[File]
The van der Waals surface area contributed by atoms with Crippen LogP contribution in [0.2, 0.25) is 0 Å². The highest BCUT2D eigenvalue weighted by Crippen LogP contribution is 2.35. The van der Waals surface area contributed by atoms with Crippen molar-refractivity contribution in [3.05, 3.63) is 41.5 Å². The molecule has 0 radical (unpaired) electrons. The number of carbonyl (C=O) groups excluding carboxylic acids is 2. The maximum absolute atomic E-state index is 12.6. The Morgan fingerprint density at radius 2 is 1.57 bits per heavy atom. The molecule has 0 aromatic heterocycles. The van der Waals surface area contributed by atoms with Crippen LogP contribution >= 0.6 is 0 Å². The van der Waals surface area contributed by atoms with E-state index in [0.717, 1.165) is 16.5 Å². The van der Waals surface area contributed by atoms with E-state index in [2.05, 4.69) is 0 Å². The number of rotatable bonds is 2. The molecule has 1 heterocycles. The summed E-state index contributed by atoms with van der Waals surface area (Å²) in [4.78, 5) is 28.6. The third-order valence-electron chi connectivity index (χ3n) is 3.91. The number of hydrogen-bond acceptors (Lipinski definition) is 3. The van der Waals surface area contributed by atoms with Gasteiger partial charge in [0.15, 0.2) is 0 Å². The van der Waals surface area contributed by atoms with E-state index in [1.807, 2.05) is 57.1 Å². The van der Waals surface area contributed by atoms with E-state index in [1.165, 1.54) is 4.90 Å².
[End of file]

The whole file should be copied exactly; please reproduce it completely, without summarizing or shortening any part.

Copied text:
The van der Waals surface area contributed by atoms with Crippen LogP contribution in [0.2, 0.25) is 0 Å². The highest BCUT2D eigenvalue weighted by Crippen LogP contribution is 2.35. The van der Waals surface area contributed by atoms with Crippen molar-refractivity contribution in [3.05, 3.63) is 41.5 Å². The molecule has 0 radical (unpaired) electrons. The number of carbonyl (C=O) groups excluding carboxylic acids is 2. The maximum absolute atomic E-state index is 12.6. The Morgan fingerprint density at radius 2 is 1.57 bits per heavy atom. The molecule has 0 aromatic heterocycles. The van der Waals surface area contributed by atoms with Crippen LogP contribution >= 0.6 is 0 Å². The van der Waals surface area contributed by atoms with E-state index in [0.717, 1.165) is 16.5 Å². The van der Waals surface area contributed by atoms with E-state index in [2.05, 4.69) is 0 Å². The number of rotatable bonds is 2. The molecule has 1 heterocycles. The summed E-state index contributed by atoms with van der Waals surface area (Å²) in [4.78, 5) is 28.6. The third-order valence-electron chi connectivity index (χ3n) is 3.91. The number of hydrogen-bond acceptors (Lipinski definition) is 3. The van der Waals surface area contributed by atoms with Gasteiger partial charge in [0.15, 0.2) is 0 Å². The van der Waals surface area contributed by atoms with E-state index in [1.807, 2.05) is 57.1 Å². The van der Waals surface area contributed by atoms with E-state index in [1.165, 1.54) is 4.90 Å².